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Uncarrier T-Mobile unable to protect customer data

US operator T-Mobile has confirmed that a hacker has accessed nearly 50 million customer records.

The self-styled Uncarrier revealed late on Tuesday that 7.8 million current postpaid customers are affected, as are more than 40 million former and prospective customers who had previously applied for credit with T-Mobile.

The data accessed is a treasure trove for identity thieves. It includes first and last names, date of birth, social security number (SSN) and driver’s licence/ID information. If that wasn’t bad enough, the names, phone numbers and even account PIN numbers of some 850,000 active prepaid customers were also exposed.

“We have no indication that the data contained in the stolen files included any customer financial information, credit card information, debit or other payment information,” T-Mobile said in a statement that offered only a tiny crumb of comfort to the victims.

News of the data breach first appeared on Vice over the weekend, which reported that a hacker was offering for sale personal information relating to more than 100 million T-Mobile customers. The operator on Monday admitted that it had indeed been breached, but at the time its investigation had not found evidence that customer information had been accessed. In an update late on Tuesday, the company broke news that was as unsurprising as it was unwelcome: customer data has been stolen.

“We take our customers’ protection very seriously and we will continue to work around the clock on this forensic investigation to ensure we are taking care of our customers in light of this malicious attack,” T-Mobile said.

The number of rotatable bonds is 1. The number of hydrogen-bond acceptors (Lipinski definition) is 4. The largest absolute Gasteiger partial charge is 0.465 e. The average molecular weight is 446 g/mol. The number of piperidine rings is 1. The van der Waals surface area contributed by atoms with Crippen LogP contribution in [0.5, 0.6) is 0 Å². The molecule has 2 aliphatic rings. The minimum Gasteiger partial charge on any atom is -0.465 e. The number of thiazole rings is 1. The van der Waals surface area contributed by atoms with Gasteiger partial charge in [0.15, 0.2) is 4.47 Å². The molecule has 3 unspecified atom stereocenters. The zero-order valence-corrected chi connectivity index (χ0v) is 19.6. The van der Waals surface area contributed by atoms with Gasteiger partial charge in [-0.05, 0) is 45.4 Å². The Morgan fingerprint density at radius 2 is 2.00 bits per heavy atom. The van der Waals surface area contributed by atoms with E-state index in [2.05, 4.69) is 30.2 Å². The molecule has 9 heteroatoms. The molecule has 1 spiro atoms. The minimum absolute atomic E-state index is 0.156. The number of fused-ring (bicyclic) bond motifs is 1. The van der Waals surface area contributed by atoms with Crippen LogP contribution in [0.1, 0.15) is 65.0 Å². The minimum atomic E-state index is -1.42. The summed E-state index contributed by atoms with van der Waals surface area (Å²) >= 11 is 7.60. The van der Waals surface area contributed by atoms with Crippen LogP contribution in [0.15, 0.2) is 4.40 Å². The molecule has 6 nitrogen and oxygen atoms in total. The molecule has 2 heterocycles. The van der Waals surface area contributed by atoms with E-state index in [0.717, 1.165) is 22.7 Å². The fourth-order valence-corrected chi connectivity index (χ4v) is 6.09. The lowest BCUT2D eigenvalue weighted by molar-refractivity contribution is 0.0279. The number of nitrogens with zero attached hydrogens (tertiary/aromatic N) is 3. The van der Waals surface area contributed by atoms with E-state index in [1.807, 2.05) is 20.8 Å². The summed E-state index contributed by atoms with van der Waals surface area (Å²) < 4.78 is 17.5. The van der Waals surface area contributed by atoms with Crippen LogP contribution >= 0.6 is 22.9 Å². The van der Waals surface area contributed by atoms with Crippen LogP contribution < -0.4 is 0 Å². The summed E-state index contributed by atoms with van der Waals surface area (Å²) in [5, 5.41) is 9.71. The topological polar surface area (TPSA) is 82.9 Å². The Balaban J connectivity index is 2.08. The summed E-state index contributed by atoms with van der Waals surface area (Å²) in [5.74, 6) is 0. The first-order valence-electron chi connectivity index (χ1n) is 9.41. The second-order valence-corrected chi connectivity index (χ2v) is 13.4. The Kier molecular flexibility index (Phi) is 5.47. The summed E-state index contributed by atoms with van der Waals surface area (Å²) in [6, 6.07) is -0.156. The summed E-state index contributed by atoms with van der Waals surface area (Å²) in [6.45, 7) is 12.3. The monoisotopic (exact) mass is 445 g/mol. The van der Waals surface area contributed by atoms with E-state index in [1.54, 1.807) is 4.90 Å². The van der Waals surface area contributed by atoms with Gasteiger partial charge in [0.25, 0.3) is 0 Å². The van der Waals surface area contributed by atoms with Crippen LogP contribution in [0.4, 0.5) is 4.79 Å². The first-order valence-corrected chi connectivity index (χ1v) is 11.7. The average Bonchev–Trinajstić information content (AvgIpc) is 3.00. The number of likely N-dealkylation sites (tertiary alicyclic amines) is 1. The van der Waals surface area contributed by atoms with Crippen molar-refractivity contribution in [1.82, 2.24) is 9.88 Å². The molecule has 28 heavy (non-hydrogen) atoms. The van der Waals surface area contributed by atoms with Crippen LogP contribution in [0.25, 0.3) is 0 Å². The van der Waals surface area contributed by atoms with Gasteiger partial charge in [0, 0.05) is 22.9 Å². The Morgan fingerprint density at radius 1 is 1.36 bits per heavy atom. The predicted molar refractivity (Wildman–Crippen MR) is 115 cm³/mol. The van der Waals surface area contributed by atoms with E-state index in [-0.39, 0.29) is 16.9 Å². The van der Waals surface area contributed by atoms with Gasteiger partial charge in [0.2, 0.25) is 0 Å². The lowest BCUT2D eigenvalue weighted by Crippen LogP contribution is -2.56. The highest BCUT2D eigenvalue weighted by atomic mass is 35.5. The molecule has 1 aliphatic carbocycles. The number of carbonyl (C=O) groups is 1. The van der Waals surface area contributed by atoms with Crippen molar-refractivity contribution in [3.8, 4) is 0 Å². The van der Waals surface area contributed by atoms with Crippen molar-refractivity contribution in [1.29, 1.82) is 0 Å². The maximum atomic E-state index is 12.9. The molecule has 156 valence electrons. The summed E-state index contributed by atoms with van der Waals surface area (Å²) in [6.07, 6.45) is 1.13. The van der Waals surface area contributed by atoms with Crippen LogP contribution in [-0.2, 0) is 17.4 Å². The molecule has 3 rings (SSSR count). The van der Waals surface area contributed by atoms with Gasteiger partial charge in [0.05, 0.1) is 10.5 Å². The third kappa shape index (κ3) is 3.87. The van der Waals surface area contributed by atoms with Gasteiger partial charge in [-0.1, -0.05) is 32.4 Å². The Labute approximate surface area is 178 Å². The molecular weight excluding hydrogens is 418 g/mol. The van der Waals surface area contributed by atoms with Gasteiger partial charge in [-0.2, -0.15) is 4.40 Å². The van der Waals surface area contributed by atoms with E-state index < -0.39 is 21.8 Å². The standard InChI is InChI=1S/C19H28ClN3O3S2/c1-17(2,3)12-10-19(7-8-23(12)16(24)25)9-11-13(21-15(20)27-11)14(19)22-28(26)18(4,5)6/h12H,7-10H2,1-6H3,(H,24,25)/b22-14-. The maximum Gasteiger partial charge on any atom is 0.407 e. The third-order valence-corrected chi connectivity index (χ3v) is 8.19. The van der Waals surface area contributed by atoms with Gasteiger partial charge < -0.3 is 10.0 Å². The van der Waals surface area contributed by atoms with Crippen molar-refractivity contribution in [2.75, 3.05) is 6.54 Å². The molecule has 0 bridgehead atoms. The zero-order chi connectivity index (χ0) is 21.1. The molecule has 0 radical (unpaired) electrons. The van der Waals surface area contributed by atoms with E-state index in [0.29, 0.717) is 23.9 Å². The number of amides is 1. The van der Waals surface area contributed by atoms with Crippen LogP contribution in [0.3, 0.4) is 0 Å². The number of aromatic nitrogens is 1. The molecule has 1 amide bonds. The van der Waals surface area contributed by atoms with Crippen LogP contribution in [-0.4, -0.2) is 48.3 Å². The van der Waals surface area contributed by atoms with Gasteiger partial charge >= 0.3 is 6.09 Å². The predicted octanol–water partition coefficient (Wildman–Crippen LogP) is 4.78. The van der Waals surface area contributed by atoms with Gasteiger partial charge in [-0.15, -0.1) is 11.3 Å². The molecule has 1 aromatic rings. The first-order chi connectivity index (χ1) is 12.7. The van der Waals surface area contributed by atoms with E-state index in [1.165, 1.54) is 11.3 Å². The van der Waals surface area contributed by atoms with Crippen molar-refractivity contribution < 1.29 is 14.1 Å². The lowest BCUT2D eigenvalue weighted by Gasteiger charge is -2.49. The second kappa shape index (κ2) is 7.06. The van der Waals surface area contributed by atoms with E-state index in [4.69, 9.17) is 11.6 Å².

Those affected will be offered a free two-year subscription to McAfee’s ID Theft Protection service, which would normally cost $115 after discounts for an individual user on a single device.

Victims have also been advised to change their account PIN. They will also be offered T-Mobile’s Account Takeover Protection service, which is designed to thwart SIM-swap attackers who try to port phone numbers to new SIM cards.

T-Mobile said it plans to publish a dedicated Website with information about how customers can protect themselves in light of the attack.

With nearly 50 million customer records leaked, it’s a major breach. According to cybersecurity specialist UpGuard, which maintains a list of the top 57 data breaches of all time ranked by number of records exposed, the T-Mobile hack appears to be the largest suffered by a traditional telco. However, it still doesn’t even make the top 40.

Way out in front is adult video-streaming service CAM4, which suffered a server attack that, ahem, exposed the personal information of some 10.8 billion records. Perhaps what is most surprising is that CAM4 appears to have more accounts than there are people here on Earth. Some customers must therefore have multiple profiles and be streaming to themselves, which is definitely normal and nothing to be ashamed about.

In second place, a name that spent years as a punchline (and punching bag) in the telecoms and tech press: Yahoo. The one-time Internet darling let hackers access an estimated 3 billion accounts. What was most shocking about this attack was that it took place in 2013, but Yahoo didn’t report the breach until 2016. Even then, it initially underestimated the number of compromised accounts by 2 billion.

UpGuard’s complete rogues’ gallery is available here. In the meantime, all T-Mobile US customers – including those lucky enough to escape the data breach unscathed – would do well to recall this incident the next time they talk to the customer retention team.

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